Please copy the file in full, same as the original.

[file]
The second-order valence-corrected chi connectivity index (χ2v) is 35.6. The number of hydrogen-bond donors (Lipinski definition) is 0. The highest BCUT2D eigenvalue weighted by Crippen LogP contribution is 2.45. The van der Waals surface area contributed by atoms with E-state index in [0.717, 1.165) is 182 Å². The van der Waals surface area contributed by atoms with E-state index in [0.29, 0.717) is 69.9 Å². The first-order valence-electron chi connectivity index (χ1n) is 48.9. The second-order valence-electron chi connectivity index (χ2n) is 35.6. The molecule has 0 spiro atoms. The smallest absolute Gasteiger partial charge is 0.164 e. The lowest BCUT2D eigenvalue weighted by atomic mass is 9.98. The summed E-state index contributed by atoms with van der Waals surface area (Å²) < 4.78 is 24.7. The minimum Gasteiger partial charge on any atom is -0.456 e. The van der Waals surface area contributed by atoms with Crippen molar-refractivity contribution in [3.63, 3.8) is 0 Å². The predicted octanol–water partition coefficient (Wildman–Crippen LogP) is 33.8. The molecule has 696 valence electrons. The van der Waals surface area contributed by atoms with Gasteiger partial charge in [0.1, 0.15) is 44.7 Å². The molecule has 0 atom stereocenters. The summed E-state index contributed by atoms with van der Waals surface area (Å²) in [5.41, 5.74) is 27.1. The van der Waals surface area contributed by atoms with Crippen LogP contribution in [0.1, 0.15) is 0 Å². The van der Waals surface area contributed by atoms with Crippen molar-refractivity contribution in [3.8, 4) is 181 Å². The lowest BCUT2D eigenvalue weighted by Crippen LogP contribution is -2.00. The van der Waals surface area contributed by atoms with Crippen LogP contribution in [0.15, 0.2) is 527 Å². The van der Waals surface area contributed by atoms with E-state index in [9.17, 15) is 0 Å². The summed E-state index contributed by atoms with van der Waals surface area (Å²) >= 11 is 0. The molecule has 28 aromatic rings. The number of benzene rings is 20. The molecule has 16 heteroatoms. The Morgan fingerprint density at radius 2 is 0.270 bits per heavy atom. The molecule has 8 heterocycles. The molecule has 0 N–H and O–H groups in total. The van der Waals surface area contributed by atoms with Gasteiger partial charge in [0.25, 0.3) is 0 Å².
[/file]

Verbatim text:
The second-order valence-corrected chi connectivity index (χ2v) is 35.6. The number of hydrogen-bond donors (Lipinski definition) is 0. The highest BCUT2D eigenvalue weighted by Crippen LogP contribution is 2.45. The van der Waals surface area contributed by atoms with E-state index in [0.717, 1.165) is 182 Å². The van der Waals surface area contributed by atoms with E-state index in [0.29, 0.717) is 69.9 Å². The first-order valence-electron chi connectivity index (χ1n) is 48.9. The second-order valence-electron chi connectivity index (χ2n) is 35.6. The molecule has 0 spiro atoms. The smallest absolute Gasteiger partial charge is 0.164 e. The lowest BCUT2D eigenvalue weighted by atomic mass is 9.98. The summed E-state index contributed by atoms with van der Waals surface area (Å²) < 4.78 is 24.7. The minimum Gasteiger partial charge on any atom is -0.456 e. The van der Waals surface area contributed by atoms with Crippen molar-refractivity contribution in [3.63, 3.8) is 0 Å². The predicted octanol–water partition coefficient (Wildman–Crippen LogP) is 33.8. The molecule has 696 valence electrons. The van der Waals surface area contributed by atoms with Gasteiger partial charge in [0.1, 0.15) is 44.7 Å². The molecule has 0 atom stereocenters. The summed E-state index contributed by atoms with van der Waals surface area (Å²) in [5.41, 5.74) is 27.1. The van der Waals surface area contributed by atoms with Crippen LogP contribution in [0.1, 0.15) is 0 Å². The van der Waals surface area contributed by atoms with Crippen molar-refractivity contribution in [3.8, 4) is 181 Å². The lowest BCUT2D eigenvalue weighted by Crippen LogP contribution is -2.00. The van der Waals surface area contributed by atoms with Crippen LogP contribution in [0.15, 0.2) is 527 Å². The van der Waals surface area contributed by atoms with E-state index in [9.17, 15) is 0 Å². The summed E-state index contributed by atoms with van der Waals surface area (Å²) >= 11 is 0. The molecule has 28 aromatic rings. The number of benzene rings is 20. The molecule has 16 heteroatoms. The Morgan fingerprint density at radius 2 is 0.270 bits per heavy atom. The molecule has 8 heterocycles. The molecule has 0 N–H and O–H groups in total. The van der Waals surface area contributed by atoms with Gasteiger partial charge in [0.25, 0.3) is 0 Å².